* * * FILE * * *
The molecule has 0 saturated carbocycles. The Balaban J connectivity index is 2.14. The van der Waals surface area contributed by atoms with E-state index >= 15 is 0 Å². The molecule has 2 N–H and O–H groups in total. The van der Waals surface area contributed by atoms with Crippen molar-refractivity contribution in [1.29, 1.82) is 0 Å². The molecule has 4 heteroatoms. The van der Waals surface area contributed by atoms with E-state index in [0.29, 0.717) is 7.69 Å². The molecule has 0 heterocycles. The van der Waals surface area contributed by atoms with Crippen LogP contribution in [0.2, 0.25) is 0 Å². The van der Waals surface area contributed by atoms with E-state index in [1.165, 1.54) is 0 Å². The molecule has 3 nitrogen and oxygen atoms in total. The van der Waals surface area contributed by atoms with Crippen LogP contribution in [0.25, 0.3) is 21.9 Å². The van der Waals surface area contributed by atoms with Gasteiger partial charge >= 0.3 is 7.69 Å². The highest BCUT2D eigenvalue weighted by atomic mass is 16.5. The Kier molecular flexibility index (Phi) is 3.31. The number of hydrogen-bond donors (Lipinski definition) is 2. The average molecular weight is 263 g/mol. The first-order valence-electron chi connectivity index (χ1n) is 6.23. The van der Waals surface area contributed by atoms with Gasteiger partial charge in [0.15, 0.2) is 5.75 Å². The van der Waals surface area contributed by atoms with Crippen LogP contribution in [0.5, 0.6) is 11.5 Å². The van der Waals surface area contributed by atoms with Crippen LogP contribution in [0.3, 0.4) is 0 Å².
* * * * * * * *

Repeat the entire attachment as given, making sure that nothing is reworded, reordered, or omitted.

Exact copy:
The molecule has 0 saturated carbocycles. The Balaban J connectivity index is 2.14. The van der Waals surface area contributed by atoms with E-state index >= 15 is 0 Å². The molecule has 2 N–H and O–H groups in total. The van der Waals surface area contributed by atoms with Crippen molar-refractivity contribution in [1.29, 1.82) is 0 Å². The molecule has 4 heteroatoms. The van der Waals surface area contributed by atoms with E-state index in [0.29, 0.717) is 7.69 Å². The molecule has 0 heterocycles. The van der Waals surface area contributed by atoms with Crippen LogP contribution in [0.2, 0.25) is 0 Å². The van der Waals surface area contributed by atoms with E-state index in [1.165, 1.54) is 0 Å². The molecule has 3 nitrogen and oxygen atoms in total. The van der Waals surface area contributed by atoms with Crippen LogP contribution in [0.25, 0.3) is 21.9 Å². The van der Waals surface area contributed by atoms with Gasteiger partial charge >= 0.3 is 7.69 Å². The highest BCUT2D eigenvalue weighted by atomic mass is 16.5. The Kier molecular flexibility index (Phi) is 3.31. The number of hydrogen-bond donors (Lipinski definition) is 2. The average molecular weight is 263 g/mol. The first-order valence-electron chi connectivity index (χ1n) is 6.23. The van der Waals surface area contributed by atoms with Gasteiger partial charge in [0.15, 0.2) is 5.75 Å². The van der Waals surface area contributed by atoms with Crippen LogP contribution in [0.5, 0.6) is 11.5 Å². The van der Waals surface area contributed by atoms with Crippen LogP contribution in [0.3, 0.4) is 0 Å².